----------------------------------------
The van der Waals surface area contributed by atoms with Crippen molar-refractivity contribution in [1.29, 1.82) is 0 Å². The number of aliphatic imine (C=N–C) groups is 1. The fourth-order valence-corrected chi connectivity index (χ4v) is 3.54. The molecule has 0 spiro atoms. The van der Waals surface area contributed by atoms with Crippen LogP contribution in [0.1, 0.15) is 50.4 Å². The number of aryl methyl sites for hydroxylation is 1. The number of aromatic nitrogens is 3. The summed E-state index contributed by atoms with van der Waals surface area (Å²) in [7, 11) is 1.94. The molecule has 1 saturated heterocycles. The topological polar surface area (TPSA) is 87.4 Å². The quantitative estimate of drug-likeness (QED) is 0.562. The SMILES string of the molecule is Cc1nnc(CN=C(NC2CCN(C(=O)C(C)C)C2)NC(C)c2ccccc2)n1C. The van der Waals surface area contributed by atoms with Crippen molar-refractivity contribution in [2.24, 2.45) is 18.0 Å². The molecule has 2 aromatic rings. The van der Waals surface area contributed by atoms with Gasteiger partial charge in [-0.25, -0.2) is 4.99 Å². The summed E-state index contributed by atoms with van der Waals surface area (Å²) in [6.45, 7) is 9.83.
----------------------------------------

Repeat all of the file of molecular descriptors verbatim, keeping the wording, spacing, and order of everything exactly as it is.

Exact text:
The van der Waals surface area contributed by atoms with Crippen molar-refractivity contribution in [1.29, 1.82) is 0 Å². The number of aliphatic imine (C=N–C) groups is 1. The fourth-order valence-corrected chi connectivity index (χ4v) is 3.54. The molecule has 0 spiro atoms. The van der Waals surface area contributed by atoms with Crippen LogP contribution in [0.1, 0.15) is 50.4 Å². The number of aryl methyl sites for hydroxylation is 1. The number of aromatic nitrogens is 3. The summed E-state index contributed by atoms with van der Waals surface area (Å²) in [7, 11) is 1.94. The molecule has 1 saturated heterocycles. The topological polar surface area (TPSA) is 87.4 Å². The quantitative estimate of drug-likeness (QED) is 0.562. The SMILES string of the molecule is Cc1nnc(CN=C(NC2CCN(C(=O)C(C)C)C2)NC(C)c2ccccc2)n1C. The van der Waals surface area contributed by atoms with Crippen molar-refractivity contribution in [2.24, 2.45) is 18.0 Å². The molecule has 2 aromatic rings. The van der Waals surface area contributed by atoms with Gasteiger partial charge in [-0.25, -0.2) is 4.99 Å². The summed E-state index contributed by atoms with van der Waals surface area (Å²) in [6.45, 7) is 9.83.